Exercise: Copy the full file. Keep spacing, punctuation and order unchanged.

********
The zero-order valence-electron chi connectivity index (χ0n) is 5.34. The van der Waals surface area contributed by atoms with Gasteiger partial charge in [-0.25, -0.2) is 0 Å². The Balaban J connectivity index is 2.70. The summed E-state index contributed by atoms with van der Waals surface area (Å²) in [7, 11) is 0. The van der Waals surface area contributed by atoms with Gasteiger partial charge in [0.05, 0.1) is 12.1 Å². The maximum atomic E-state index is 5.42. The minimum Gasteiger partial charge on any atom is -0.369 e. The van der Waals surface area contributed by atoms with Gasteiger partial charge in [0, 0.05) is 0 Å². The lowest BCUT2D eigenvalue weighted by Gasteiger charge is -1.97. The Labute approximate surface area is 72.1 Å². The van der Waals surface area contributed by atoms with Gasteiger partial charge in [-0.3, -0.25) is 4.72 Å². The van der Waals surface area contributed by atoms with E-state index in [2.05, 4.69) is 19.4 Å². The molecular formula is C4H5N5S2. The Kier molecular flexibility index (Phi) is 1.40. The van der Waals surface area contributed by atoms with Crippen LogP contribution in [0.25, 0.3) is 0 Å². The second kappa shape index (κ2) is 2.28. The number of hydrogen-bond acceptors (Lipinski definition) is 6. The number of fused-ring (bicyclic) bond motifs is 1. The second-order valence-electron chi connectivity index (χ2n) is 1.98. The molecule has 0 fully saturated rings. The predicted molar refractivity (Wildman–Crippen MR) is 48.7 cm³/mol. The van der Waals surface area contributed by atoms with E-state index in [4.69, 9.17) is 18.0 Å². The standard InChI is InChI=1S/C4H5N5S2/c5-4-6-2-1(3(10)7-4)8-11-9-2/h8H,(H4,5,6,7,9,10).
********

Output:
The zero-order valence-electron chi connectivity index (χ0n) is 5.34. The van der Waals surface area contributed by atoms with Gasteiger partial charge in [-0.25, -0.2) is 0 Å². The Balaban J connectivity index is 2.70. The summed E-state index contributed by atoms with van der Waals surface area (Å²) in [7, 11) is 0. The van der Waals surface area contributed by atoms with Gasteiger partial charge in [0.05, 0.1) is 12.1 Å². The maximum atomic E-state index is 5.42. The minimum Gasteiger partial charge on any atom is -0.369 e. The van der Waals surface area contributed by atoms with Gasteiger partial charge in [0, 0.05) is 0 Å². The lowest BCUT2D eigenvalue weighted by Gasteiger charge is -1.97. The Labute approximate surface area is 72.1 Å². The van der Waals surface area contributed by atoms with Gasteiger partial charge in [-0.3, -0.25) is 4.72 Å². The van der Waals surface area contributed by atoms with E-state index in [2.05, 4.69) is 19.4 Å². The molecular formula is C4H5N5S2. The Kier molecular flexibility index (Phi) is 1.40. The van der Waals surface area contributed by atoms with Crippen LogP contribution in [0.25, 0.3) is 0 Å². The second kappa shape index (κ2) is 2.28. The number of hydrogen-bond acceptors (Lipinski definition) is 6. The number of fused-ring (bicyclic) bond motifs is 1. The second-order valence-electron chi connectivity index (χ2n) is 1.98. The molecule has 0 fully saturated rings. The predicted molar refractivity (Wildman–Crippen MR) is 48.7 cm³/mol. The van der Waals surface area contributed by atoms with E-state index in [4.69, 9.17) is 18.0 Å². The standard InChI is InChI=1S/C4H5N5S2/c5-4-6-2-1(3(10)7-4)8-11-9-2/h8H,(H4,5,6,7,9,10).